The three finalists for the top job at Fort Lewis College are well aware of the school’s declining enrollment and its budgetary pinch.
Dick Kaufman, a trustee who led the Presidential Search Committee, said notices for the job included information concerning the enrollment situation.
“One primary expectation every candidate knows is that they would come in and start reversing that trend,” he said.
Steve Short, chairman of the Board of Trustees, said while he was not on the Presidential Search Committee, enrollment was a prime issue examined in the search, and it was an issue pursued with each candidate.
“I do know the committee was concerned that candidates were aware of all the particular issues FLC faces, and they had leadership qualities to deal with them.”
Kaufman said FLC is not alone among small colleges facing declining student numbers, as the number of high school students nationwide peaked in 2013 and has been declining since.
The U.S. high school class of 2013, public and private, was about 3.47 million, according to a report from the Western Interstate Commission for Higher Education. The nation’s graduating class is not expected to reach that level again until 2024.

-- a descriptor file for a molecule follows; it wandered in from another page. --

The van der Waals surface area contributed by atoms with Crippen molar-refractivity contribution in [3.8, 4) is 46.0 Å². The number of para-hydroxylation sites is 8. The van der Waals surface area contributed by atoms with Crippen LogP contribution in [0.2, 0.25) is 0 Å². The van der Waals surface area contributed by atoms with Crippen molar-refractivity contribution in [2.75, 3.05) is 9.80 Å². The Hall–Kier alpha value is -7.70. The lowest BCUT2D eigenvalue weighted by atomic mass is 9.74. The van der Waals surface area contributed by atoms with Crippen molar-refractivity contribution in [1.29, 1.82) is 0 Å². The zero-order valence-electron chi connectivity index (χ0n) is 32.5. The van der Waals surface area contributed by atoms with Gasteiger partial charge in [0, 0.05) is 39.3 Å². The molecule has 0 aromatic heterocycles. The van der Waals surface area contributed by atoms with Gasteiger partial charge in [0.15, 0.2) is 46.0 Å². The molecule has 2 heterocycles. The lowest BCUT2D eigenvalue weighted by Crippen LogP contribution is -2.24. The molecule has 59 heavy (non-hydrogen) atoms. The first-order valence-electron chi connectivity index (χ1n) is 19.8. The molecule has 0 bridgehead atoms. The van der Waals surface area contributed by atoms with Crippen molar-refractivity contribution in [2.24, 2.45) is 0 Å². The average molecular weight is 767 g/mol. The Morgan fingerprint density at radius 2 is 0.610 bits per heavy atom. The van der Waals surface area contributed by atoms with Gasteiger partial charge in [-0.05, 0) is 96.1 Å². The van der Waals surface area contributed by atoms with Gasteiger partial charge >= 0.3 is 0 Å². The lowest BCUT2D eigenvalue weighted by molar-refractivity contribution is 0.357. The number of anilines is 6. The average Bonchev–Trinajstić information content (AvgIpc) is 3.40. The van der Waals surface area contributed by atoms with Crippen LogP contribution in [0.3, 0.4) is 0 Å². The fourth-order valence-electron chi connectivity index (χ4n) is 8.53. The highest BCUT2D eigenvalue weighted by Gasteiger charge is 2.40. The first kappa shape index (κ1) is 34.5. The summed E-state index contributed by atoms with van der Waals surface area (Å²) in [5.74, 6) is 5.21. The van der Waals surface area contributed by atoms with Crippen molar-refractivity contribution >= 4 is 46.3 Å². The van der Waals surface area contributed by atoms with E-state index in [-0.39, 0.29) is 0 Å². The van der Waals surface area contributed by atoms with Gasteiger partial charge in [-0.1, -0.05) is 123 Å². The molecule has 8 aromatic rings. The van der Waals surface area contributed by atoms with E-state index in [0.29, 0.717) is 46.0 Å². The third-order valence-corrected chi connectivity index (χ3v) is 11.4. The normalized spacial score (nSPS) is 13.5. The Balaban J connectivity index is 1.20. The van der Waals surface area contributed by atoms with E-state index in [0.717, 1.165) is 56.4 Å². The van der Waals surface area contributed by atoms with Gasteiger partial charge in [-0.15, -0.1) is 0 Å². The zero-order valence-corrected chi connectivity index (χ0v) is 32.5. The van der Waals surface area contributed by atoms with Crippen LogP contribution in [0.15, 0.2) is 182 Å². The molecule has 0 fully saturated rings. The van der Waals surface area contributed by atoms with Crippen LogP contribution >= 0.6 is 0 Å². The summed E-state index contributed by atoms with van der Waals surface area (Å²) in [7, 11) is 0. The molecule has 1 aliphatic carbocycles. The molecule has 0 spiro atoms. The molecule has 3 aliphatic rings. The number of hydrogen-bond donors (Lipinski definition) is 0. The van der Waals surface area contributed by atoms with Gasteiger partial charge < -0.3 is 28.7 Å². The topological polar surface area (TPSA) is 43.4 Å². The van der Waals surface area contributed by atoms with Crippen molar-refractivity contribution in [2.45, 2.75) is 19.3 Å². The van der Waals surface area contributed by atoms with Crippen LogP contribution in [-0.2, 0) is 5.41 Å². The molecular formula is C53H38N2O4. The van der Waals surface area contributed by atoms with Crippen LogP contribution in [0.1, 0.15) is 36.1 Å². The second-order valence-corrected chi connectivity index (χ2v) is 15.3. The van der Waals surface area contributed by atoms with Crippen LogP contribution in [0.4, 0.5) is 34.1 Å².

Although Colorado is bucking the trend, Kaufman said other states have noticed the growth in high school graduates here and have focused recruitment efforts in Colorado.
In 2016, 56,238 students graduated from Colorado high schools. It marked the first major increase in high school students graduating from the state’s high schools in years.
A problem FLC faces, Kaufman said, is since the recession of 2008, Front Range parents, looking to economize, are encouraging students to enroll in colleges close to home to avoid paying for room and board.
“The recession changed attitudes. Hopefully, that may be alleviated with a recovering economy,” he said.
Kaufman said after reviewing all 120 applicants, he saw evidence that FLC’s enrollment pinch is not unique.
“I can say, colleges out there have faced the same problems and successfully reversed enrollment declines,” he said. “I know it can be done, and I know we can do it.”
At FLC, enrollment for the fall semester was 3,356 – 239 students shy of the previous year. During the recession in 2009, fall enrollment was 3,685.